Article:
Detroit's Emergency Manager has released a new plan for the city. It's not looking good.
Detroit's population has fallen by 60% since its peak. 15% of its land parcels are vacant, and over 70,000 buildings stand empty. As the city's finances plunged deep, deep into the red, the state appointed an emergency manager, who just released his preliminary plan for the city. The plan suggests, though it does not quite say, that things are pretty hopeless. Consider what has happened to income taxes over the last decade: The city's gambling tax now takes in more than its property tax.
SCOTUS rules against farmer.
Farmers better be careful whose seeds they plant. The Supreme Court ruled unanimously in favor of Monsanto in its suit against an Indiana farmer who planted its genetically modified seeds without paying the company. The case has been closely watched for its bearing on companies that hold patents on DNA molecules and other self-replicating products, but Justice Elena Kagan stressed that the court was ruling narrowly, addressing only the farmer’s violation of patent law. The farmer first bought seeds for a crop of soybeans that had been engineered to be resistant to the pesticide Roundup, which is also a Monsanto product. But for his second crop, he took a mix of seeds from a grain elevator, sprayed them with Roundup, and planted seeds from the plants that survived, exploiting what he believed to be a loophole in the contract.
A look at statistical significance, and what Oregon can really tell us
Last week, I asked Jim Manzi for his thoughts on the Oregon health care experiment. Manzi is a very smart guy who has founded a very successful company that helps other companies do experiments. He is also the author of the terrific Uncontrolled, a book about using randomized controlled trials to improve business, policy, and life in general. Jim was kind enough to send me his very long, very smart, very wonkish thoughts, which you'll see below.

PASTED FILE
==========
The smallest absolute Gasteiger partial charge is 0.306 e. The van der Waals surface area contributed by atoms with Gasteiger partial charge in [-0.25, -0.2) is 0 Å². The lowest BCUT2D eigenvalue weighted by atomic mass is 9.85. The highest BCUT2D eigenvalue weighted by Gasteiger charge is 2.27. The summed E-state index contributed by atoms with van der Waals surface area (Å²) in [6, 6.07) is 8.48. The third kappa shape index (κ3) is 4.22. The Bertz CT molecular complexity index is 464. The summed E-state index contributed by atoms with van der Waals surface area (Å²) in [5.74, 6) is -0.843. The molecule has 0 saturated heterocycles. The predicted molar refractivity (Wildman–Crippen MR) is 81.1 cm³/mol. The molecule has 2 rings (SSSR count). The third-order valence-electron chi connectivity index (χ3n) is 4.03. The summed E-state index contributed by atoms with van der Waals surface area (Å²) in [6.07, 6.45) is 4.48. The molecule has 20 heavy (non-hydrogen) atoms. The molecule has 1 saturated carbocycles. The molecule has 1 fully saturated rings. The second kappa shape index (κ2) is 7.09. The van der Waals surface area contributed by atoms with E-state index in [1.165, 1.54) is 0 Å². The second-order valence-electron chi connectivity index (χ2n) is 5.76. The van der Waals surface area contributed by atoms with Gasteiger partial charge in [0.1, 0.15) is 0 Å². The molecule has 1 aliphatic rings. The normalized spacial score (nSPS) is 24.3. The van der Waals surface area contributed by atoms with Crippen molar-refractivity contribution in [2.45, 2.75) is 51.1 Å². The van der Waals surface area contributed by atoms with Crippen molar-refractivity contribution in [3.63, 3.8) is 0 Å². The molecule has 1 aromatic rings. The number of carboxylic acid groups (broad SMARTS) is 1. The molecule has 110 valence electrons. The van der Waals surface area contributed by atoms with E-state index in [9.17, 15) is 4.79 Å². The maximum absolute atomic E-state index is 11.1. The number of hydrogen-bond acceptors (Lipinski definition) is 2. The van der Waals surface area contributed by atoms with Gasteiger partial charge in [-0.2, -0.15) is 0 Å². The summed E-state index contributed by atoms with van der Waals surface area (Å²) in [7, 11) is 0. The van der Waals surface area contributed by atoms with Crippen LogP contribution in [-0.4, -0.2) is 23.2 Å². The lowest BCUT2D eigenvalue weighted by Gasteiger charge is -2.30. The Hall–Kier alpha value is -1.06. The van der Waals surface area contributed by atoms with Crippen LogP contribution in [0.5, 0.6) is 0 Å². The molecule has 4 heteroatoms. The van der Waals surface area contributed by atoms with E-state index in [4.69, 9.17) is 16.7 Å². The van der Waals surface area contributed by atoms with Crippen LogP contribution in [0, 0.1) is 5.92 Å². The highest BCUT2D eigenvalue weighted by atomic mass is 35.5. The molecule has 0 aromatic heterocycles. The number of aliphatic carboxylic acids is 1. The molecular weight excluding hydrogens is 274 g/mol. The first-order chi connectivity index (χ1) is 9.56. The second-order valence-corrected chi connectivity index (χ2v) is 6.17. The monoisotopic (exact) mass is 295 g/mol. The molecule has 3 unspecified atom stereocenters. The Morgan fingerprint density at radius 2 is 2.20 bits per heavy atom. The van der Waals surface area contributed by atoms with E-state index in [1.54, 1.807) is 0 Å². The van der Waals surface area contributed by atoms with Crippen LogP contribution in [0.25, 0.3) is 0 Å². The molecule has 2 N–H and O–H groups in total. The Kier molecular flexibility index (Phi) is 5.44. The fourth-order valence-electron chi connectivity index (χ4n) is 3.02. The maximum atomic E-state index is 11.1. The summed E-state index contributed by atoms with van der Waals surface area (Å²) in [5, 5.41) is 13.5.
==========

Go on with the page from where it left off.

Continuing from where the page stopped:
By Tom Lowry The escalating controversy over Bloomberg reporters accessing private information on Wall Street through the company's terminals puts the data and media empire founded by New York City Mayor Michael Bloomberg into strange, new territory. It is now in the rare position of having to explain its actions to an industry that puts billions of dollars into its coffers every year.Since news of the privacy breach broke on Friday, some of Bloomberg LP's biggest customers on Wall Street are re-examining their agreements with the company to see how much information the company can access from desktop terminals, say sources at those firms.
Despite lousy expectations.
The fundamentals of the economy are ... strong? With healthy numbers out of the automobile and construction sectors, retail sales were up 0.1 percent for the month of April. Analysts had expected a drop in retail sales on the back of the sequester cuts the expiration of the payroll tax cut. Core sales, which leave out cars, gas, and construction supplies, were actually up 0.5 percent.
For garment workers.